Additionally, although the CCA harps on the exclusion of certain sites from the Detailed Study Area where “past waste management [and] disposal practices” may have contaminated the surrounding soil and groundwater, the CCA ignores the FAA's consideration of the remediation and monitoring efforts at these sites in determining that they do not present any notable risks. This remediation and monitoring effort also applies to the two hazardous materials sites, mentioned above, that the CCA highlights.
Lastly on this point, the CCA asserts that “the FAA does not explain how and why on an active Superfund site this tiny section encompasses the entire geographic area that may be directly or indirectly impacted by hazardous materials from this Project” and “fails to account for the common sense reality that wind and trucks carrying materials also transport dust containing hazardous materials outside the Detailed Study Area and throughout the Project site and beyond.” But the CCA fails to point to any evidence to support its assertion that the Detailed Study Area failed to encompass the true scope of the impact of hazardous materials. Cf. Bark, 958 F.3d at 870–71.
In sum, the CCA has not carried its burden of showing missteps on the part of the FAA. Without the CCA meeting this burden, we cannot conclude that a substantial question has been raised as to whether the Project may have a significant effect on the environment, or that the FAA skirted its duty of taking a “hard look” at the environmental consequences of the Project.
C. Cumulative Impacts
The CCA next asserts that the FAA failed to sufficiently consider the cumulative impacts of the Project. This court has discussed NEPA's requirement of a cumulative impacts analysis as follows:
NEPA always requires that an environmental analysis for a single project consider the cumulative impacts of that project together with “past, present and reasonably foreseeable future actions.” Cumulative impact “is the impact on the environment which results from the incremental impact of the action when added to other past, present, or reasonably foreseeable future actions.” ․ [R]egulations specifically admonish agencies that cumulative impacts “can result from individually minor but collectively significant actions taking place over a period of time.”
We have recognized that even EAs, the less comprehensive of the two environmental reports envisioned by NEPA, must in some circumstances include an analysis of the cumulative impacts of a project. ․ An EA may be deficient if it fails to include a cumulative impact analysis or to tier to an EIS [i.e., Environmental Impact Statement] that reflects such an analysis.
Native Ecosystems Council v. Dombeck, 304 F.3d 886, 895–96 (9th Cir. 2002) (citations omitted) (emphasis removed). This court in Bark expounded on the requisite cumulative impact analysis:
[I]n considering cumulative impact, an agency must provide some quantified or detailed information; ․ [g]eneral statements about possible effects and some risk do not constitute a hard look absent a justification regarding why more definitive information could not be provided. This cumulative analysis ‘must be more than perfunctory; it must provide a useful analysis of the cumulative impacts of past, present, and future projects. We have held that cumulative impact analyses were insufficient when they discusse[d] only the direct effects of the project at issue on [a small area] and merely contemplated other projects but had no quantified assessment of their combined impacts.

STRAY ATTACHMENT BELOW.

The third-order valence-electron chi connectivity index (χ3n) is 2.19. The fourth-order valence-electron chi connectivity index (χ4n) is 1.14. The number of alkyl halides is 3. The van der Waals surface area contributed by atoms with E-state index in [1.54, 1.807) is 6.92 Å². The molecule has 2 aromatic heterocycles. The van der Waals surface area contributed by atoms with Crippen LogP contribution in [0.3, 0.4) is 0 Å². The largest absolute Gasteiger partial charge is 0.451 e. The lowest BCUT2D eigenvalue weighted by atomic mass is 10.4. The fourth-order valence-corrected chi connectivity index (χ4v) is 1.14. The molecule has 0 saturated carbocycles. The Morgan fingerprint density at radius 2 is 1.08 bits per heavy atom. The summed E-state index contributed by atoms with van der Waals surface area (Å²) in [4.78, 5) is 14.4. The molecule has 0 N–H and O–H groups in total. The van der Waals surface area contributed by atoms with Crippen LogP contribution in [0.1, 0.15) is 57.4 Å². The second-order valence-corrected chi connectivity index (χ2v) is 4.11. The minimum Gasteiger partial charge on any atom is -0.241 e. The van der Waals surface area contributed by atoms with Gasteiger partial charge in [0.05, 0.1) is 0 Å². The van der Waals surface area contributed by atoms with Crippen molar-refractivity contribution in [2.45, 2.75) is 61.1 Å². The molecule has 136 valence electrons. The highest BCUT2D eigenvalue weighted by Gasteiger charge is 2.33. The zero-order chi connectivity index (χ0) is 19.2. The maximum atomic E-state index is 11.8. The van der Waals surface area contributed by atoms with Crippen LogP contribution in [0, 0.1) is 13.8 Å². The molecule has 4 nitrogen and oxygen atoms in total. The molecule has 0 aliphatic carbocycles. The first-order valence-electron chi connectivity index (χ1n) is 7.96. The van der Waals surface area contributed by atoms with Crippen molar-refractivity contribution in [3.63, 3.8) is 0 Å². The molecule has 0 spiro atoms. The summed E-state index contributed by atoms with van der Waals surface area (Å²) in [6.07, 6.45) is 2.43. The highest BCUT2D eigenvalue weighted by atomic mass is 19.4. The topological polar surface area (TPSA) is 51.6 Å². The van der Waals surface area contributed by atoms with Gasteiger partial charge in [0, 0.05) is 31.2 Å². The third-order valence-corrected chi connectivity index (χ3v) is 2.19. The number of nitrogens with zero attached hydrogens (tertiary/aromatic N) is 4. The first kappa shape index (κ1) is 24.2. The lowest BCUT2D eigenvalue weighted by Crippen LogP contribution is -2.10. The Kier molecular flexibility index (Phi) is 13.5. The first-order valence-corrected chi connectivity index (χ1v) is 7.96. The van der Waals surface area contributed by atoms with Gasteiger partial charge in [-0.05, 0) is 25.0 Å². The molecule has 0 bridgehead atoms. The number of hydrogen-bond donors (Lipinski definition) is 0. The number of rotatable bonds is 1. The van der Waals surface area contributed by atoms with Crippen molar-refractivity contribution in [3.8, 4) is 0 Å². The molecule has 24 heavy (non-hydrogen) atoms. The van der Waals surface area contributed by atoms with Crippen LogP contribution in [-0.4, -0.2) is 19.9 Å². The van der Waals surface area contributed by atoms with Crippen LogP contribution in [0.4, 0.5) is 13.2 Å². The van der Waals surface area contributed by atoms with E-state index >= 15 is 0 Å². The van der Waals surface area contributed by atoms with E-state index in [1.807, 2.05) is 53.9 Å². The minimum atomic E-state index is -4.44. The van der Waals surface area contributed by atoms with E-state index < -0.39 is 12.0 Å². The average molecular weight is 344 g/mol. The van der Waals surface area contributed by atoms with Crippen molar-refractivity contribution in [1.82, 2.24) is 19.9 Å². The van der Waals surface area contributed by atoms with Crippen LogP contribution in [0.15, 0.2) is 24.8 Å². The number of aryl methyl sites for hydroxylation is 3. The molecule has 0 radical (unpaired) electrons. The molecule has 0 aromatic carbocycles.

958 F.3d at 872 (simplified).
Absent a cumulative impact approach, agencies could avoid required, comprehensive environmental review by undertaking many small actions, each of which has an insignificant impact but which together have a substantial impact; the process would be subject to “the tyranny of small decisions.” Kern v. U.S. Bureau of Land Mgmt., 284 F.3d 1062, 1078 (9th Cir 2002). The “rationale for evaluating cumulative impacts together is to prevent an agency from ‘dividing a project into multiple actions’ to avoid a more thorough consideration of the impacts of the entire project.” Tinian Women Ass'n v. U.S. Dep't of the Navy, 976 F.3d 832, 838 (9th Cir. 2020) (quoting Native Ecosystems Council, 304 F.3d at 894). Cumulative impacts that result from individually minor but collectively significant actions are the crux of what the regulations implementing NEPA seek to avoid. High Sierra Hikers Ass'n v. Blackwell, 390 F.3d 630, 645–46 (9th Cir. 2004) (citing 40 C.F.R. § 1508.7).
For cumulative impact analysis to be adequate, “an agency must provide some quantified or detailed information.” Bark, 958 F.3d at 872. While the agency is required to take a “hard look” at the cumulative impacts of a project, that requirement is about whether the agency adequately explained the potential effects and risks, not whether a petitioner disagrees with those explanations. See id. (“General statements about possible effects and some risk do not constitute a hard look absent a justification regarding why more definitive information could not be provided.” (simplified)). So a cumulative impact analysis is insufficient if it discusses only “the direct effects of the project at issue on [a small area]” or “merely contemplate[ ] other projects but had no quantified assessment of their combined impacts.” Id. (simplified).